Comparison Between Cervical Total Disc Replacement and Anterior Cervical Discectomy and Fusion of 1 to 2 Levels From 2002 to 2009

Research Coordinator, Department of Orthopaedic Surgery, Rush University Medical Center, Chicago, IL Associate Professor, Department of Orthopaedic Surgery, Rush University Medical Center, Chicago, IL.
Spine (Impact Factor: 2.3). 10/2013; 39(1). DOI: 10.1097/BRS.0000000000000044
Source: PubMed


Study Design. Retrospective database analysisObjective. To compare the perioperative patient characteristics, early postoperative outcomes, and costs between an anterior cervical discectomy and fusion versus a cervical total disc replacement surgery in the United States.Summary of Background Data. Cervical total disc replacement (TDR) and anterior cervical discectomy and fusion (ACDF) are indicated to treat symptomatic cervical degenerative pathology. The epidemiology, complication rates, and the cost differences between the two surgical approaches are not well characterized.Methods. Data from the Nationwide Inpatient Sample (NIS) of the Healthcare Cost and Utilization Project was queried from 2002-2009. Patients undergoing a cervical TDR or 1-2 level ACDF were identified. Patient demographics, comorbidities, length of stay (LOS), costs, and the in-hospital complications were assessed. SPSS v.20 was utilized for statistical analysis with χ test for categorical data and Independent-Samples T test for continuous data. A p-value of ≤0.001 denoted statistical significance. Multinomial regression analysis was utilized to identify the independent risk for complications in the TDR cohort compared to the ACDF cohort.Results. There were 141,230 1-2 level ACDFs and 1,830 cervical TDRs identified in the NIS database. The ACDF cohort was older and demonstrated a greater comorbidity burden compared to the TDR group (p<0.001). The ACDF treated patients demonstrated a significantly greater LOS than the TDR group (p<0.001). In contrast, there were no significant differences in incidences of postoperative complications, mortality, or hospital costs between the surgical cohorts. Multinomial regression did not demonstrate significant differences in the risk for postoperative complications between the surgical techniques.Conclusion. The ACDF cohort was significantly older and demonstrated a greater comorbidity burden which likely contributed to the greater length of stay (LOS) when compared to the TDR cohort. Both cohorts demonstrated comparable incidences of early postoperative complications and costs. There were no significant differences in the risks for postoperative complications between the surgical cohorts. Further studies are warranted to characterize the long term complications, costs, and patient outcomes between the two surgical techniques.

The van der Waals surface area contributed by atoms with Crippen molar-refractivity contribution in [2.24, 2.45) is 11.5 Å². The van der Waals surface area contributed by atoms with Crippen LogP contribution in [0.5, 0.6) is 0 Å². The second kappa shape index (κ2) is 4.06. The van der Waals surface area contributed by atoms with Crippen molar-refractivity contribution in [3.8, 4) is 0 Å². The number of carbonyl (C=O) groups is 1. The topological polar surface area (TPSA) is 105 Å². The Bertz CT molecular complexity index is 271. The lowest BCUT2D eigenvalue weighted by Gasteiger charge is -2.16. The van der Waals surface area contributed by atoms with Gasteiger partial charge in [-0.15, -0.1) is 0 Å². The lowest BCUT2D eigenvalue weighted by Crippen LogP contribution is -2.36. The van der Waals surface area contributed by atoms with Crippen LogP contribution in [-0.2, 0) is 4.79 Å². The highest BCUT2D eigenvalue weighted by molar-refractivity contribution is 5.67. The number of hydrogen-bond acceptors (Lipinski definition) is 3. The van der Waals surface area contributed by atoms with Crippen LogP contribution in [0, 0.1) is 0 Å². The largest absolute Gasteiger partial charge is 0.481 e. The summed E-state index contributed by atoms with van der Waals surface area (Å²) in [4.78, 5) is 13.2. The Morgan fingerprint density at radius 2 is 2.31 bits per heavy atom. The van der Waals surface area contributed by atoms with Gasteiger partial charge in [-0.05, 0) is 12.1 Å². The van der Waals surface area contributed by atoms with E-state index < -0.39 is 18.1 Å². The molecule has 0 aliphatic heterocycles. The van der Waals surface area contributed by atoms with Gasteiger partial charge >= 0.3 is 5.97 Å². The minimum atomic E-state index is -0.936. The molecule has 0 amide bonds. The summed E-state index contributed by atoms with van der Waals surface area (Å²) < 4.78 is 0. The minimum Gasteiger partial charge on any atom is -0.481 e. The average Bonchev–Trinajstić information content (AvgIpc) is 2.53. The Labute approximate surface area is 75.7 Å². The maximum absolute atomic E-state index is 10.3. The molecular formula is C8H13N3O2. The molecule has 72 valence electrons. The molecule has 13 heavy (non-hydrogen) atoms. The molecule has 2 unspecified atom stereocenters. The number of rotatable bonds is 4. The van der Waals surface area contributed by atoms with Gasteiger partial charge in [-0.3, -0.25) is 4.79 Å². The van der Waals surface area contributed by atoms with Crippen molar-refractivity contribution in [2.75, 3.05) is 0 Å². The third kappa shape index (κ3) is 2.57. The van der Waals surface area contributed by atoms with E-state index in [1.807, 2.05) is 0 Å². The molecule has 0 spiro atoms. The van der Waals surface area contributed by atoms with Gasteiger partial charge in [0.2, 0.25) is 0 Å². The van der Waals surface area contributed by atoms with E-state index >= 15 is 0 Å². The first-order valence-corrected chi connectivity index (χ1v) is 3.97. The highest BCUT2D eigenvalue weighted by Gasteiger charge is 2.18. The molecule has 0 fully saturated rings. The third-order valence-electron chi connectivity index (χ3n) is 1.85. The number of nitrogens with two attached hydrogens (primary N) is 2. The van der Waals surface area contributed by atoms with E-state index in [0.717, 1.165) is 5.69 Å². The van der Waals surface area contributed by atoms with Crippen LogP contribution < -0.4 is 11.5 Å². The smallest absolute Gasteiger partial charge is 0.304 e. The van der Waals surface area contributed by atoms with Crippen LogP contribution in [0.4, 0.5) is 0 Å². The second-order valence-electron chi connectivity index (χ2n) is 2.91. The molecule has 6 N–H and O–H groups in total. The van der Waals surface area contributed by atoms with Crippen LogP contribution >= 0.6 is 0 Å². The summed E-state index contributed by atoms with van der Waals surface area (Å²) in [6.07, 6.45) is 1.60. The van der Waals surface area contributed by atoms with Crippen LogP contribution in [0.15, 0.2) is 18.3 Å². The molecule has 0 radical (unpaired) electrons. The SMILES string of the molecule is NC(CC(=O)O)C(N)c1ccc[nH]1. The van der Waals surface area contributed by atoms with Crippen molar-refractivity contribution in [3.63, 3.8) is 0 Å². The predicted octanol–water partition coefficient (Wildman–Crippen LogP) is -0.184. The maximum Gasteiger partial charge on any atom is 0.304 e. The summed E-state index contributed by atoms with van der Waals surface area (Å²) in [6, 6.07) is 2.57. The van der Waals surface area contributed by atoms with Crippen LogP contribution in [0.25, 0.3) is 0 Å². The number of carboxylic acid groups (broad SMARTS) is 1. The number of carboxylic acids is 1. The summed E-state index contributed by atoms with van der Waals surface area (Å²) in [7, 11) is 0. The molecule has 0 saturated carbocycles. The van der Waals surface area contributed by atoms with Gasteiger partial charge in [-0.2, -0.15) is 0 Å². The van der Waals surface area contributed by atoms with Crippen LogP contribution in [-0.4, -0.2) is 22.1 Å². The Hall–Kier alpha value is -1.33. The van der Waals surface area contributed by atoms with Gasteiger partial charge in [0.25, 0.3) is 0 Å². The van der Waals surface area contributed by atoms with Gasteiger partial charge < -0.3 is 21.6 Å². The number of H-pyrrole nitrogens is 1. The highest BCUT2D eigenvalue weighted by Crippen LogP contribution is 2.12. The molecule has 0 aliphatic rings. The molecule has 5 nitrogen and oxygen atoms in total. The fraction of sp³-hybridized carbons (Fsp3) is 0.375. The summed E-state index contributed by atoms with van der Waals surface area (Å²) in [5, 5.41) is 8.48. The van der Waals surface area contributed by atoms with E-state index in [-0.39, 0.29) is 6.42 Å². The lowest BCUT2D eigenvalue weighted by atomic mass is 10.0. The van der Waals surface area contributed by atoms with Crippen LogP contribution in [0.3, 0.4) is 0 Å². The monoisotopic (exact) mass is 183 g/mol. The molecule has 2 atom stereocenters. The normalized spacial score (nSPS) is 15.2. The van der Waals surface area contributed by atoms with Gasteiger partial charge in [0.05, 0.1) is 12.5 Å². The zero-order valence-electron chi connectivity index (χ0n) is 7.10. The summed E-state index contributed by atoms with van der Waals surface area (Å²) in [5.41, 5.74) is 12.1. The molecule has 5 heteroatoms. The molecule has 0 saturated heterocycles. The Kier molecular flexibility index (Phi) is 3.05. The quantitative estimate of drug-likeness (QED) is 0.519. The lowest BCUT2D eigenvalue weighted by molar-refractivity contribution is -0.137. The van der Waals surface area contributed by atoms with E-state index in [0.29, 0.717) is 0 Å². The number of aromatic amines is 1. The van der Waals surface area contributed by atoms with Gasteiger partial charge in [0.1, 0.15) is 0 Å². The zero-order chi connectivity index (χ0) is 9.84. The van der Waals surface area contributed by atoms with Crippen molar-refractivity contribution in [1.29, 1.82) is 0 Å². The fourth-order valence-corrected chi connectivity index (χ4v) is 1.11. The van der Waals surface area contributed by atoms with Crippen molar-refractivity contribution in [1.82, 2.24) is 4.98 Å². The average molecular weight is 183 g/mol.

15 Reads
  • [Show abstract] [Hide abstract]
    ABSTRACT: Cervical disc replacement has recently become available in the United States and is gaining notoriety. It is widely publicized throughout the media and medical journals. Despite this, few clinicians are familiar with the actual indications for cervical disc arthroplasty. The role of disc replacement is somewhat of an enigma when treating cervical pathology. This article is intended to describe the procedure of cervical artificial disc replacement and address its appropriate use. The indications have been reviewed along with discussion regarding which patients may benefit from this surgical procedure.
    Techniques in Regional Anesthesia [amp ] Pain Management 04/2013; 17(2):32–35. DOI:10.1053/j.trap.2014.01.004
  • [Show abstract] [Hide abstract]